Spring 2011

Women's History, America: 1865 to Present

Listed in: History, as HIST-46


Martha Saxton (Section 01)


(Offered as HIST 46 [US] and WAGS 64.) This course begins with an examination of the experience of women from different racial, ethnic and economic backgrounds during Reconstruction. It will look at changes in family life as a result of increasing industrialization and the westward movement of settler families, and will also look at the settlers’ impact on Native American women and families. Topics will include the work and familial experiences of immigrant women (including Irish, Polish, and Italian), women’s reform movements (particularly suffrage, temperance, and anti-lynching), the expansion of educational opportunities, and the origins and programs of the Progressives. The course will examine the agitation for suffrage and the subsequent splits among feminists, women’s experiences in the labor force, and participation in the world wars. Finally, we will look at the origins of the Second Wave and its struggles to transcend its white middle-class origins. Two class meetings per week.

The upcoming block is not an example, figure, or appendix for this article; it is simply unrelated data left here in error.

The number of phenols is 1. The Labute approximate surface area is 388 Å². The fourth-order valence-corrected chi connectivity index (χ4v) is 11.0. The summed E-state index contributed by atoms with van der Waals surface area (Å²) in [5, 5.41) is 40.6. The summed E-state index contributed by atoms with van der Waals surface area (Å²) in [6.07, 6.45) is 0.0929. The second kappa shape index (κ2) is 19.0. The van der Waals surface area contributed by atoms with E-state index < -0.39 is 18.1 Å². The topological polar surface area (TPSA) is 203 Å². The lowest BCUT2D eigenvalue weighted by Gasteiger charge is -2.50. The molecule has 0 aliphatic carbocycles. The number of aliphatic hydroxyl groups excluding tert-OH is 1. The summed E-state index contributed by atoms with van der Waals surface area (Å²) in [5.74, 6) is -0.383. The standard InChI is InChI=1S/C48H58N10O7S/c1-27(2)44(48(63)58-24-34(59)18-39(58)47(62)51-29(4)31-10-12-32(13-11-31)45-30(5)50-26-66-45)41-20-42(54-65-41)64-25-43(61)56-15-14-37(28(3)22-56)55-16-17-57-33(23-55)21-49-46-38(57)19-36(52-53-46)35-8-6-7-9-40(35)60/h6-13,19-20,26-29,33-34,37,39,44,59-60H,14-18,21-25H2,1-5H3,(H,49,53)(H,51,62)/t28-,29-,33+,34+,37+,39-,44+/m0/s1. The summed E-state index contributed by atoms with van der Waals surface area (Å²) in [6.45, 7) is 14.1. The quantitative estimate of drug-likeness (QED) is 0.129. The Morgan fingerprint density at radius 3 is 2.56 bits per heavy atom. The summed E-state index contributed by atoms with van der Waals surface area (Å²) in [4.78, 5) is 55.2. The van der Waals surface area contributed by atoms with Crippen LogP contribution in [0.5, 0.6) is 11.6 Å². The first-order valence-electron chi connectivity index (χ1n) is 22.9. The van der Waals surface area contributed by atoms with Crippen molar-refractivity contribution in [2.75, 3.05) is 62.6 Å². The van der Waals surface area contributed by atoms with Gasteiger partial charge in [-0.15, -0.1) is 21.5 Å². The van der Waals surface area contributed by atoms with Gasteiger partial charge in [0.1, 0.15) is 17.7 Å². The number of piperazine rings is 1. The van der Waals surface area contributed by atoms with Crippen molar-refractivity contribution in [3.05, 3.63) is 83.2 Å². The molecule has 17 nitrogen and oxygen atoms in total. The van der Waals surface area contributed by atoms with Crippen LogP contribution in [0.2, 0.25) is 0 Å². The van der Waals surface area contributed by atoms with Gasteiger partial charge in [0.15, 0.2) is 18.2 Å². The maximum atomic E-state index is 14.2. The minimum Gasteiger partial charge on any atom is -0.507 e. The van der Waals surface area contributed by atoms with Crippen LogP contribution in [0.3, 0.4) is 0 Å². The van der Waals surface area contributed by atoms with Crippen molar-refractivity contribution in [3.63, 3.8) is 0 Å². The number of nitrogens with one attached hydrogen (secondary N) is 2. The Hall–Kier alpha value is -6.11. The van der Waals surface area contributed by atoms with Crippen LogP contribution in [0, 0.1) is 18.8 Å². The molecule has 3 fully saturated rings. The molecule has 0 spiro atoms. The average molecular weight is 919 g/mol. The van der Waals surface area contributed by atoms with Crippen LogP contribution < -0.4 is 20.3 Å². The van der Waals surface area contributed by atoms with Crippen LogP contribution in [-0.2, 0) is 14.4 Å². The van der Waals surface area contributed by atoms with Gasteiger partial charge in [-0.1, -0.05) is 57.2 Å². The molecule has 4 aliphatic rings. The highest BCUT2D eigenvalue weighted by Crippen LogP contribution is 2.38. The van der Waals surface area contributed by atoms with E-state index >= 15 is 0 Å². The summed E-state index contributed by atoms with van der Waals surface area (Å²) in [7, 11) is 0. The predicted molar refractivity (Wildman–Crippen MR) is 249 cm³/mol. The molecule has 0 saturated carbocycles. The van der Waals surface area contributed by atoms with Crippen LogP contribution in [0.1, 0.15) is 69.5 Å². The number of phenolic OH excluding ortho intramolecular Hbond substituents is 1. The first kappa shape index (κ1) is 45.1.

Spring semester. Professor Saxton.


2020-21: Not offered
Other years: Offered in Spring 2008, Spring 2011